The motor may further comprise: circular upper and lower thrust plates respectively fixed to upper and lower portions of the shaft, and receiving grooves formed on an inner portion of the sleeve and accommodating the upper and lower thrust plates to form fluid dynamic bearing surfaces.

The motor may further comprise a hydrodynamic pressure cover rotatably coupled to the shaft and fixed to an upper end of the inner portion of the sleeve, the hydrodynamic pressure cover forming an oil gap between a top surface of the upper thrust plate and an outer surface of the shaft and having a plurality of inclined grooves formed at regular intervals on an inner portion thereof.

The motor may further comprise fluid passage grooves formed on top and bottom surfaces of each of the upper and lower thrust plates to generate a hydrodynamic pressure by forming oil passages, and oil grooves formed on inner portions of the upper and lower thrust plates to store oil and collect air bubbles between the upper and lower thrust plates and the shaft.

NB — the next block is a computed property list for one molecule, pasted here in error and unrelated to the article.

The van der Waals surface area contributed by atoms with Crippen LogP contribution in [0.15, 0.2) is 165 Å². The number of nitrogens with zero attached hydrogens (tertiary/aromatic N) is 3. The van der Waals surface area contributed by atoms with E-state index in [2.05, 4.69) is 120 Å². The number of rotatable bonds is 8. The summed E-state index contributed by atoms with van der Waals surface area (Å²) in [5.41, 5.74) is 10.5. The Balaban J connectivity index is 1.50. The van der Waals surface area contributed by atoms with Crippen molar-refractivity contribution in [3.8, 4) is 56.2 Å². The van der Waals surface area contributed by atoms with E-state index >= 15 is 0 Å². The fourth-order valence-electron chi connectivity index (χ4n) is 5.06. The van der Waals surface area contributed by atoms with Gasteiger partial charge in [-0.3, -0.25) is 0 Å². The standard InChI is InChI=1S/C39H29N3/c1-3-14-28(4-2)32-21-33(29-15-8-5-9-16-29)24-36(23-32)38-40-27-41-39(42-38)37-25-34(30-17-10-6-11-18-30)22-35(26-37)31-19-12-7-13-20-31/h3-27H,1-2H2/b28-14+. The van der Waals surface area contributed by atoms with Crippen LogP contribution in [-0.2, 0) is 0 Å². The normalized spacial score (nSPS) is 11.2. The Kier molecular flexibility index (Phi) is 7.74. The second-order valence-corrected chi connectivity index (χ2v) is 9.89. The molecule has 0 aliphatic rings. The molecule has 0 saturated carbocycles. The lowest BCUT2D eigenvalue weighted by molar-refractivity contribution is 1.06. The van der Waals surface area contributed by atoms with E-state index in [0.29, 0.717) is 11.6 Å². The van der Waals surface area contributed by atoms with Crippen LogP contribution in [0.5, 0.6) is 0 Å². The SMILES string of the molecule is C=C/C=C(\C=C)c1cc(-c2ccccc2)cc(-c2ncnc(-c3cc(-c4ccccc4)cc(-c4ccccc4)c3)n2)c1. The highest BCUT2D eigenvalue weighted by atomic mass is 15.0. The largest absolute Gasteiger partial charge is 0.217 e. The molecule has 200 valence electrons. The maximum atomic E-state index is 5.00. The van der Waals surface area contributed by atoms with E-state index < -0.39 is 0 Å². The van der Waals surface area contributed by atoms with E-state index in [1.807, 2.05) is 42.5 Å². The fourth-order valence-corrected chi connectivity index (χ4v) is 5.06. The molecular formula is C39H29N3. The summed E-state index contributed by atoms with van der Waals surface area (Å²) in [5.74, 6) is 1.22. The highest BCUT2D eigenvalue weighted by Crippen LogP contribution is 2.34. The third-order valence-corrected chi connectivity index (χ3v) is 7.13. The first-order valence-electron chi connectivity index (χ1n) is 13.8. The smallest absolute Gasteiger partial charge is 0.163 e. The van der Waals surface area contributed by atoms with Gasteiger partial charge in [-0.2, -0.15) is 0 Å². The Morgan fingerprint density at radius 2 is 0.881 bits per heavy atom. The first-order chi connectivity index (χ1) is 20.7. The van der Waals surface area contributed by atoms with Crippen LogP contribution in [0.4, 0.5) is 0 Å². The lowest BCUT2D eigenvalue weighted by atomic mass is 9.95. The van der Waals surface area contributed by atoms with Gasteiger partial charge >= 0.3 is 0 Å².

The motor may further comprise: an inwardly extending hollow flange formed at the central portion of the housing and having an outer circumferential surface to which the core is fixed; and a cover block inserted into a hollow space of the flange and supporting a lower end portion of the shaft, the lower thrust plate, and a lower portion of the sleeve.

The motor may further comprise flow grooves formed on at least one of an inner circumferential surface of the sleeve and an outer circumferential surface of the shaft to generate a fluid dynamic pressure by guiding oil and form the fluid dynamic bearing, and air grooves formed on at least one of the inner circumferential surface of the hub and the outer circumferential surface of the sleeve to generate an air dynamic pressure by guiding introduced air and form the air dynamic bearing.